If you’re a Kentucky voter who is sick and tired of Mitch McConnell, I don’t think it is all that likely that you will vote for him because you are also sick and tired of Barack Obama. It’s important to keep this in mind when you start talking about the danger for Democrats of a nationalized election. Whether Kentuckians like Alison Lundergan Grimes or not, they aren’t sick and tired of looking at her and listening to her speak. She’s a fresh face. If all other things were equal, she’d have a hard time beating McConnell, but things are not equal. Mitch McConnell is immensely unpopular in his home state.

Conversely, politicians like Mary Landrieu of Louisiana and Mark Pryor of Arkansas are actually fairly well-liked in their home states. They both come from well-respected political dynasties, and people will vote for them who would never vote for Nancy Pelosi, Harry Reid, or Barack Obama.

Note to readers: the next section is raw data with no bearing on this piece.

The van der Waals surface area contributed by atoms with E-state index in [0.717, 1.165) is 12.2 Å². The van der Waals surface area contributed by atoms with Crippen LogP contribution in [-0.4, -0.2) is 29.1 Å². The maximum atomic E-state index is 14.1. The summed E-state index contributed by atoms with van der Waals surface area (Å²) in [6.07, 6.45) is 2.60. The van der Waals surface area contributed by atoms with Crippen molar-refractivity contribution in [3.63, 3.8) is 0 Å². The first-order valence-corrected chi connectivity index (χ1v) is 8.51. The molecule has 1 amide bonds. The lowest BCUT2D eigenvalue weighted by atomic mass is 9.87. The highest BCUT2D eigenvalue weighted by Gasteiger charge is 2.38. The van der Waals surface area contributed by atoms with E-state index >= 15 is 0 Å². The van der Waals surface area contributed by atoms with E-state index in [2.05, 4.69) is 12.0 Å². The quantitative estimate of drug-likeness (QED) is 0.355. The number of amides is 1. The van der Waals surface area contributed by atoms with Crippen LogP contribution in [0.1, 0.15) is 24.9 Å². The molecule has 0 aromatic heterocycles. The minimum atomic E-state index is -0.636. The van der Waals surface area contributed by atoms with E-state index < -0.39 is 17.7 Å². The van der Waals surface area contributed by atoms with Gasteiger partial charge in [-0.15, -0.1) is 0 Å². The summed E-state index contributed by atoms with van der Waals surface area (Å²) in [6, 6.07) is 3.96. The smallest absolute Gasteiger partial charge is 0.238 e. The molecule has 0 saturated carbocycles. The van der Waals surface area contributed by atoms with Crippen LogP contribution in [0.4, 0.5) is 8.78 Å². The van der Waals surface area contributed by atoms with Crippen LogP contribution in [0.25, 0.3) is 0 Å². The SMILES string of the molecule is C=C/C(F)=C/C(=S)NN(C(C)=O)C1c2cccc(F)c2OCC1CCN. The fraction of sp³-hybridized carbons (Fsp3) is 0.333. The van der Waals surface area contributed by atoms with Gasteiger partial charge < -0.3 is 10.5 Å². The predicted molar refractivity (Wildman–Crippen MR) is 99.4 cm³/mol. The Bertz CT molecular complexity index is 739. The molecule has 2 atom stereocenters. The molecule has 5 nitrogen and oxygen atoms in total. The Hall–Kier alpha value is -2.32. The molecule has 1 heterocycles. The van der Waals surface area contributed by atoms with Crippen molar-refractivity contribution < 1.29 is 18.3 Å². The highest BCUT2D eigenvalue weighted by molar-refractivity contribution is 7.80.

It’s important to do historical and statistical research when you are trying to do intelligent political prognostication, but there’s no substitute in predicting who will win the election in, say, Alaska, than to look at the candidates. Do I think Mark Begich is about to get kicked out of the Senate? No. I don’t. I think he will be reelected. I think Pryor and Landrieu will be reelected, too. I’m less confident about Kay Hagan’s chances, but she has a good shot at winning another term.

When you focus too much on things like the average historic swing or the president’s approval ratings, you miss that the current iteration of the Republican Party is new and uncommonly radical. Kay Hagan’s opponent in North Carolina is billed as an “establishment” candidate, but he’s a lunatic by historic standards. And that actually matters.

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